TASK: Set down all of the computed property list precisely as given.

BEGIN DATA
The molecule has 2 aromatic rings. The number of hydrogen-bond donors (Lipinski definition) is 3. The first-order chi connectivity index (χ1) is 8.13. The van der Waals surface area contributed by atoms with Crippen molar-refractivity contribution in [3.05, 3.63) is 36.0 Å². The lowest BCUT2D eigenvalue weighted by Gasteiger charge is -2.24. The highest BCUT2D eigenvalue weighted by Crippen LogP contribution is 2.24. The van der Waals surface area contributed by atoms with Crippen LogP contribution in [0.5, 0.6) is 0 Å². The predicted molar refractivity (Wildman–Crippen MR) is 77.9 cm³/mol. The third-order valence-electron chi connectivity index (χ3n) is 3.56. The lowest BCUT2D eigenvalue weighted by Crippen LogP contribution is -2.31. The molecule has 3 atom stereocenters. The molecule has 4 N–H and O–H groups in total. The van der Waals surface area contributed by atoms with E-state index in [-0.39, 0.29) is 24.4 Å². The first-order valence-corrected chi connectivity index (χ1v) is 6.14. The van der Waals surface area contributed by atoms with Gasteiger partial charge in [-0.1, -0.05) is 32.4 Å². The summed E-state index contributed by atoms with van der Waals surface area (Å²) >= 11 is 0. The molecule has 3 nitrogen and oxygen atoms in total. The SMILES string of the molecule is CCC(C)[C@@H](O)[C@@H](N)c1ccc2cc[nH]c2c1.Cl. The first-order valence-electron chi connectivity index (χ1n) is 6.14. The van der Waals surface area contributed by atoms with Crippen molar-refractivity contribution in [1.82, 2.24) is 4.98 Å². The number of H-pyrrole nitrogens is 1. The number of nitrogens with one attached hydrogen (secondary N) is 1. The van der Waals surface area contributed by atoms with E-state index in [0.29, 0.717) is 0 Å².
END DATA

The molecule has 2 aromatic rings. The number of hydrogen-bond donors (Lipinski definition) is 3. The first-order chi connectivity index (χ1) is 8.13. The van der Waals surface area contributed by atoms with Crippen molar-refractivity contribution in [3.05, 3.63) is 36.0 Å². The lowest BCUT2D eigenvalue weighted by Gasteiger charge is -2.24. The highest BCUT2D eigenvalue weighted by Crippen LogP contribution is 2.24. The van der Waals surface area contributed by atoms with Crippen LogP contribution in [0.5, 0.6) is 0 Å². The predicted molar refractivity (Wildman–Crippen MR) is 77.9 cm³/mol. The third-order valence-electron chi connectivity index (χ3n) is 3.56. The lowest BCUT2D eigenvalue weighted by Crippen LogP contribution is -2.31. The molecule has 3 atom stereocenters. The molecule has 4 N–H and O–H groups in total. The van der Waals surface area contributed by atoms with E-state index in [-0.39, 0.29) is 24.4 Å². The first-order valence-corrected chi connectivity index (χ1v) is 6.14. The van der Waals surface area contributed by atoms with Gasteiger partial charge in [-0.1, -0.05) is 32.4 Å². The summed E-state index contributed by atoms with van der Waals surface area (Å²) >= 11 is 0. The molecule has 3 nitrogen and oxygen atoms in total. The SMILES string of the molecule is CCC(C)[C@@H](O)[C@@H](N)c1ccc2cc[nH]c2c1.Cl. The first-order valence-electron chi connectivity index (χ1n) is 6.14. The van der Waals surface area contributed by atoms with Crippen molar-refractivity contribution in [1.82, 2.24) is 4.98 Å². The number of H-pyrrole nitrogens is 1. The number of nitrogens with one attached hydrogen (secondary N) is 1. The van der Waals surface area contributed by atoms with E-state index in [0.29, 0.717) is 0 Å².